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Learning about Design from the Lakota Nation

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Conference

2016 ASEE Annual Conference & Exposition

Location

New Orleans, Louisiana

Publication Date

June 26, 2016

Start Date

June 26, 2016

End Date

August 28, 2016

ISBN

978-0-692-68565-5

ISSN

2153-5965

Conference Session

Research on Diversification, Inclusion, and Empathy I

Tagged Division

Liberal Education/Engineering & Society

Tagged Topic

Diversity

Page Count

9

DOI

10.18260/p.25533

Permanent URL

https://peer.asee.org/25533

Download Count

223

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Paper Authors

biography

George D. Catalano Binghamton University

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Professor of Biomedical Engineering, Binghamton University
Previously member of the faculty at U.S. Military Academy and Louisiana State University.
Two time Fullbright Scholar -- Italy and Germany.

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Abstract

An engineering design paradigm is developed using an enhanced morally deep world-view. The new design approach not only addresses the three challenges that were set out by the Worldwatch Institute, namely security, poverty and under-development and environmental sustainability but also one that focuses on the proper and desired goals for the engineering profession when considering the impact on the indigenous peoples throughout the world though herein the discussion is limited to Native Americans. The enhanced design paradigm borrows from the wisdom of the Lakota Nation as evidenced through an examination of the Medicine Wheel.

Engineering design is a process that creates and transforms ideas and concepts into a product definition that satisfies customer requirements. The role of the design engineer is the creation, synthesis, iteration, and presentation of design solutions. The design engineer coordinates with engineering specialists and integrates their inputs to produce the form, fit and function documentation to completely define the product. The designer has available a range of design paradigms from traditional to eco-efficient to eco-effective. The author has previously presented a design paradigm based on a morally deep worldview. (7) This design algorithm, which can be partitioned in the following four steps, is offered in the following section: • Via Positiva. The problem is identified, fully accepted and broken down into its various components using the vast array of creative and critical thinking techniques which engineers possess. What is to be solved? For whom is it to be solved? • Via Negativa. Reflection on the possible implications and consequences for any proposed solution are explored. What are the ethical considerations involved? The societal implications? The global consequences? The effects on the natural environment? • Via Creativa. The third step refers to the act of creation. The solution is chosen from a host of possibilities, implemented and then evaluated as to its effectiveness in meeting the desired goals and fulfilling the specified criteria. • Via Transfomativa. The fourth and final step asks the following questions of the engineer: Has the suffering in the world been reduced? Have the social injustices that pervade our global village been even slightly ameliorated? Has the notion of a community of interests been expanded? Is the world a kinder, gentler place borrowing from the Greek poet Aeschylus? (8)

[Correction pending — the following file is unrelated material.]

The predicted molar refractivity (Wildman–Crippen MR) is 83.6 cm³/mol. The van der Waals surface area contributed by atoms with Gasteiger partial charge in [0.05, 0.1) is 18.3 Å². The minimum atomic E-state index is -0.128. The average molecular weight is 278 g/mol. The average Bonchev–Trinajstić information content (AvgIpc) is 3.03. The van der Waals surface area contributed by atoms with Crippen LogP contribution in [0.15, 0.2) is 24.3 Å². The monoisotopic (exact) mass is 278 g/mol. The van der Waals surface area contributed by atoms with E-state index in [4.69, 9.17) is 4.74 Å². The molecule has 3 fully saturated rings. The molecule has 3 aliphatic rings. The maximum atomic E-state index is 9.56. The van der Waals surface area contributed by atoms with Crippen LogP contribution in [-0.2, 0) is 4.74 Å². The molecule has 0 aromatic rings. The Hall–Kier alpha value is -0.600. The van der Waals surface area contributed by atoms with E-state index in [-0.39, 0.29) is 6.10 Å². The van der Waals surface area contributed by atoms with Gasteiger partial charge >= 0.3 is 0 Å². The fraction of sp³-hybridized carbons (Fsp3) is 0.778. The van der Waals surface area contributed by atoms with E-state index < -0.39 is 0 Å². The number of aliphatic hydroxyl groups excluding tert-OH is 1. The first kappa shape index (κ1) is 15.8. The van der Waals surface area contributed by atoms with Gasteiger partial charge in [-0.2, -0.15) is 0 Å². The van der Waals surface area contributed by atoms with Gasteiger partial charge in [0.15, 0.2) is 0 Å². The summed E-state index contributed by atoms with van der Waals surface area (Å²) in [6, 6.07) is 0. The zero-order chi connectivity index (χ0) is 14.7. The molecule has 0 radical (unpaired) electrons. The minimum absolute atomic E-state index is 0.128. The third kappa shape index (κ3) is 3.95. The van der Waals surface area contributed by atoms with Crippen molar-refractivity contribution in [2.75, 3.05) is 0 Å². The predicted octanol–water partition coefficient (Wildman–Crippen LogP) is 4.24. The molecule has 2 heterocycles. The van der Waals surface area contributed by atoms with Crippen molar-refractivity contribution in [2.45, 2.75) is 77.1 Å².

This paradigm seemed to ignore several of the most important elements in the design process: (1) a beginning with an open mind free from pre-conceived notion, biases and prejudices; (2) an explicit challenge to the designer to consider the plight of the Earth; and (3) an exploration of the values and purposes associated both with the design and the designer.

The challenge at hand then is to bring these three new elements into the morally deep design paradigm already developed. In order to do this, I shall like to borrow from the wisdom traditions of the Lakota, and offer a new algorithm, which visually parallels the Four Directions Prayer as described in the Lakota Medicine Wheel. (9)

The Medicine Wheel is a sacred symbol used to represent all knowledge of the universe. Accordingly, the four directions represent starting with the West, Via Positiva, then proceeding to the North, Via Negativa, then the East direction, Via Creativa and finally on to the South, Via Transformativa. These four steps have been discussed previously and will not be repeated here. That which is different includes the following three steps: (1) Via Caeleum corresponds to approaching the design problem with an open mind, free from arbitrary or self imagined constraints, cognizant of the large number of possibilities and approaches; (2) Via Terra challenges the designer to consider the design in light of the Earth’s health, its present and future impacts; and (3) Via Reflexio challenges the designer to examine his/her own well being in light of the proposed solution, that is, to consider whether or not there exists a unity of the values and purpose associated with the design and the designer’s personal values.

• Step 1. Via Caeleum (Looking to the Sky). • Step 2. Via Positiva (Looking to the West). • Step 3. Via Negativa (Looking to the North). • Step 4. Via Creativa (Looking to the East). • Step 5. Via Transformativa (Looking to the South). • Step 6. Via Terra (Looking towards the Earth). • Step 7. Via Reflexio (Looking within Oneself).

Catalano, G. D. (2016, June), Learning about Design from the Lakota Nation Paper presented at 2016 ASEE Annual Conference & Exposition, New Orleans, Louisiana. 10.18260/p.25533

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